In verse 2 and 3 Herbert encourages us to look beyond the material to identify the Holy in our midst, both immediately, as in glass but also through it to the creator, symbolic of heaven beyond. It can lift our eyes and hearts so that we can ‘the heaven espy’. I think the bread from King’s Cliffe Bakey – sold locally in our shops – does just that for me. The humble loaf is of such good quality! Furthermore, I visited the bakery just before it was transferred to Corby. It was tiny, stuffed into the back room of a house in Main Street,Kings Cliffe. The baker sacrifices his sleep and rises early so that we could have fresh bread for breakfast! My mother lived through the last war and its restrictions. She would be very critical if we even thought about throwing away our crusts. They were precious, holy even.
The Church is also catholic – and here we come to the point of Jesus’ Parable of the Fishing Net, in which are to be found the good, the bad and the very smelly. In verse 3, Herbert says that we can all partake in God; nothing is too simple or unworthy. Furthermore, God’s tincture – God’s Holy Spirit – will improve us who devote our prayers and our lives ‘for thy (His) sake’. Rural church life tend to be non-selective. There is only one church in a village so believers of all colours will come – unless they commute. We then miss that richness of variety. We can also be a bit choosy ourselves, raising an eyebrow when someone unusual turns up. As Ann demonstrated last week, we can also look out of place with our dusty souls and dubious morals. Who are we to cast the first stone? The Parable takes that into account. The fish are not sorted until the end of the journey. Don’t let’s push the analogy too far but the bad ones may well be put back into the lake to live another day.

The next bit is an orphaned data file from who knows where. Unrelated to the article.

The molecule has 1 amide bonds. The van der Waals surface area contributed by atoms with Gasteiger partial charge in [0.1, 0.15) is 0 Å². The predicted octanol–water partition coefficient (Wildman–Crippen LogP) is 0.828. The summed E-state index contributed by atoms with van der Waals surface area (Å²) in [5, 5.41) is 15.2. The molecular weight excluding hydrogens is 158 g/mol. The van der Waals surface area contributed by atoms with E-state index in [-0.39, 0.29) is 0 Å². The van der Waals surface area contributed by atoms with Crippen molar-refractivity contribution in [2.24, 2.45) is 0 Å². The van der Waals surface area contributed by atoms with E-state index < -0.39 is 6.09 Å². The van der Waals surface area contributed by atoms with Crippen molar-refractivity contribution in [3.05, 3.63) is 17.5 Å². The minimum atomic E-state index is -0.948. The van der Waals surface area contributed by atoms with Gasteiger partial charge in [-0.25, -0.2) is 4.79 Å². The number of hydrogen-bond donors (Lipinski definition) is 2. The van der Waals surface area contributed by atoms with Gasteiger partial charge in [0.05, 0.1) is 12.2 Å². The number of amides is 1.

Finally, the Creed says that The Church is Apostolic, sent out. In verse 4, God’s servants find even the meanest job satisfying, like sweeping a room. Far-fetched? Well, sweeping up is not my favourite pastime but I do enjoy polishing! However, St. Theresa suggest that we can peel a potato to the glory of God. All things can give him glory and those who feel that vocation to follow Christ often apply themselves more rigorously because it says something about Him. Some people find going that extra mile part of their personality. And why do they do it? Because God expects it of us and that attitude is both infectious and transformative. We must remember that The Church – its people as well as the building – is there to bring people to Christ. It is not an end in itself, however beautiful the building. So is it doing its job? Are we? The Parable asks some challenging questions.
Real or Virtual?
One Final thought. This Parable of the Fishng Net went down well in a coastal community. However, Jesus then called the fishermen to lay down their nets and follow him to become fishers of men. Imagine their shock at leaving that comfortable way of life. They would be shocked, fearful, disbelieving that anything else could be so effective in harvesting souls.
We are about to be faced with the same challenge. Zoom worship has served us well during the lockdown. True, it’s only second-best but for some, it is the only way. The house-bound, the shielding, the very poorly: do they not have a place too in God’s church? How can we best encourage them as the lockdown eases? Will they be abandoned? Amen.